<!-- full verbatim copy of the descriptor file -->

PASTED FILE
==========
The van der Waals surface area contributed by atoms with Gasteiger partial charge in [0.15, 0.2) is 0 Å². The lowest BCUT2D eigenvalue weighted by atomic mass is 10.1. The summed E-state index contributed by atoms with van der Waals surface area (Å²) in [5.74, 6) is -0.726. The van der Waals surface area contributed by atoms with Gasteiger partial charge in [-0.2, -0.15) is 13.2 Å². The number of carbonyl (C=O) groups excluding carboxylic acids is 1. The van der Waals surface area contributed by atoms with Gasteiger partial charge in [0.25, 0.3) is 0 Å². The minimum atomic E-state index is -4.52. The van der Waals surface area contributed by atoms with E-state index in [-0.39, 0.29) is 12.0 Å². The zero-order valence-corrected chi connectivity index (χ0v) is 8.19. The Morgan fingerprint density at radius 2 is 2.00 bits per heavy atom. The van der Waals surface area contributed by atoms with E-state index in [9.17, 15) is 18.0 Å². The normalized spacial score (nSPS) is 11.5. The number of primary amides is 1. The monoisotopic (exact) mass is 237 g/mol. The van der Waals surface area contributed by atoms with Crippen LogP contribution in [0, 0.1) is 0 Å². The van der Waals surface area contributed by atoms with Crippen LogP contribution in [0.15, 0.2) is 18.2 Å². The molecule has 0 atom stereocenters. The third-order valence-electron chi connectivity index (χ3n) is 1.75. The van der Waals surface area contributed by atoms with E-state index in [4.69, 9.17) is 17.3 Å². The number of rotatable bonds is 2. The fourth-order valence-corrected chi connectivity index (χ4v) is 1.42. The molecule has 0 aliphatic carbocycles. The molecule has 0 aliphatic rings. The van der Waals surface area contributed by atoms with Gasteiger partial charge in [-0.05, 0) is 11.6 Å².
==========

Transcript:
The van der Waals surface area contributed by atoms with Gasteiger partial charge in [0.15, 0.2) is 0 Å². The lowest BCUT2D eigenvalue weighted by atomic mass is 10.1. The summed E-state index contributed by atoms with van der Waals surface area (Å²) in [5.74, 6) is -0.726. The van der Waals surface area contributed by atoms with Gasteiger partial charge in [-0.2, -0.15) is 13.2 Å². The number of carbonyl (C=O) groups excluding carboxylic acids is 1. The van der Waals surface area contributed by atoms with Gasteiger partial charge in [0.25, 0.3) is 0 Å². The minimum atomic E-state index is -4.52. The van der Waals surface area contributed by atoms with E-state index in [-0.39, 0.29) is 12.0 Å². The zero-order valence-corrected chi connectivity index (χ0v) is 8.19. The Morgan fingerprint density at radius 2 is 2.00 bits per heavy atom. The van der Waals surface area contributed by atoms with E-state index in [9.17, 15) is 18.0 Å². The normalized spacial score (nSPS) is 11.5. The number of primary amides is 1. The monoisotopic (exact) mass is 237 g/mol. The van der Waals surface area contributed by atoms with Crippen LogP contribution in [0, 0.1) is 0 Å². The van der Waals surface area contributed by atoms with Crippen LogP contribution in [0.15, 0.2) is 18.2 Å². The molecule has 0 atom stereocenters. The third-order valence-electron chi connectivity index (χ3n) is 1.75. The van der Waals surface area contributed by atoms with E-state index in [4.69, 9.17) is 17.3 Å². The number of rotatable bonds is 2. The fourth-order valence-corrected chi connectivity index (χ4v) is 1.42. The molecule has 0 aliphatic carbocycles. The molecule has 0 aliphatic rings. The van der Waals surface area contributed by atoms with Gasteiger partial charge in [-0.05, 0) is 11.6 Å².